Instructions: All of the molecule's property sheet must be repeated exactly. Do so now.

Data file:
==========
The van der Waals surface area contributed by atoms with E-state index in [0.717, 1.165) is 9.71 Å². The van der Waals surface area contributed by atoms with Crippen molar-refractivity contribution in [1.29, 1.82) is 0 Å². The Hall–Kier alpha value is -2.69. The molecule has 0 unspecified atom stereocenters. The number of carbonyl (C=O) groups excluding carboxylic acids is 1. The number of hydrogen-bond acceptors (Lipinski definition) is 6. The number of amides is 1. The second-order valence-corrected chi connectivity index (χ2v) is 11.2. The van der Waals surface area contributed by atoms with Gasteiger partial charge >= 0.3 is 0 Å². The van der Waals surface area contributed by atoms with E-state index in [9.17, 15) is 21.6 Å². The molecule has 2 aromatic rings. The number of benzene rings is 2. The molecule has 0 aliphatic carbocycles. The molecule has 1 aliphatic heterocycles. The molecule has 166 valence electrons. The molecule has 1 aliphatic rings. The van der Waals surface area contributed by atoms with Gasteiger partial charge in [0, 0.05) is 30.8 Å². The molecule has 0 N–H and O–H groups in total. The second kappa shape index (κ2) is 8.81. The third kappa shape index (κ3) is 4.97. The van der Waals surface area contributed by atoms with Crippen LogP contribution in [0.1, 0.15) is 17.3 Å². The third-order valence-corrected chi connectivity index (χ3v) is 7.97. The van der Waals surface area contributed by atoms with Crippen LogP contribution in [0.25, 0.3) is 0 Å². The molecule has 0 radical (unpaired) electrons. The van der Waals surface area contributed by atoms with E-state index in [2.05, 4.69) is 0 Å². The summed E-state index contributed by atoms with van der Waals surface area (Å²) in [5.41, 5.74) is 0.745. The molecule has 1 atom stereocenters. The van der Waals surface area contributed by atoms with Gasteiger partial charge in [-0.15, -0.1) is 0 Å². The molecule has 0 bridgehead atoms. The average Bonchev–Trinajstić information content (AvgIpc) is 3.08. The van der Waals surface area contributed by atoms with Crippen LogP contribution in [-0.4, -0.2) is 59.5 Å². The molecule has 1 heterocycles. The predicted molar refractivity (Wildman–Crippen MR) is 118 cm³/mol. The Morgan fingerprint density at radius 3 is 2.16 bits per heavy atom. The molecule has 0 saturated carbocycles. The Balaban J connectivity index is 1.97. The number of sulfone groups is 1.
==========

The van der Waals surface area contributed by atoms with E-state index in [0.717, 1.165) is 9.71 Å². The van der Waals surface area contributed by atoms with Crippen molar-refractivity contribution in [1.29, 1.82) is 0 Å². The Hall–Kier alpha value is -2.69. The molecule has 0 unspecified atom stereocenters. The number of carbonyl (C=O) groups excluding carboxylic acids is 1. The number of hydrogen-bond acceptors (Lipinski definition) is 6. The number of amides is 1. The second-order valence-corrected chi connectivity index (χ2v) is 11.2. The van der Waals surface area contributed by atoms with Gasteiger partial charge >= 0.3 is 0 Å². The van der Waals surface area contributed by atoms with E-state index in [9.17, 15) is 21.6 Å². The molecule has 2 aromatic rings. The number of benzene rings is 2. The molecule has 0 aliphatic carbocycles. The molecule has 1 aliphatic heterocycles. The molecule has 166 valence electrons. The molecule has 1 aliphatic rings. The van der Waals surface area contributed by atoms with Gasteiger partial charge in [0, 0.05) is 30.8 Å². The molecule has 0 N–H and O–H groups in total. The second kappa shape index (κ2) is 8.81. The third kappa shape index (κ3) is 4.97. The van der Waals surface area contributed by atoms with Crippen LogP contribution in [0.1, 0.15) is 17.3 Å². The third-order valence-corrected chi connectivity index (χ3v) is 7.97. The van der Waals surface area contributed by atoms with Crippen LogP contribution in [0.25, 0.3) is 0 Å². The molecule has 0 radical (unpaired) electrons. The van der Waals surface area contributed by atoms with E-state index in [2.05, 4.69) is 0 Å². The summed E-state index contributed by atoms with van der Waals surface area (Å²) in [5.41, 5.74) is 0.745. The molecule has 1 atom stereocenters. The van der Waals surface area contributed by atoms with Gasteiger partial charge in [-0.15, -0.1) is 0 Å². The molecule has 0 bridgehead atoms. The average Bonchev–Trinajstić information content (AvgIpc) is 3.08. The van der Waals surface area contributed by atoms with Crippen LogP contribution in [-0.4, -0.2) is 59.5 Å². The molecule has 1 heterocycles. The predicted molar refractivity (Wildman–Crippen MR) is 118 cm³/mol. The Morgan fingerprint density at radius 3 is 2.16 bits per heavy atom. The molecule has 0 saturated carbocycles. The Balaban J connectivity index is 1.97. The number of sulfone groups is 1.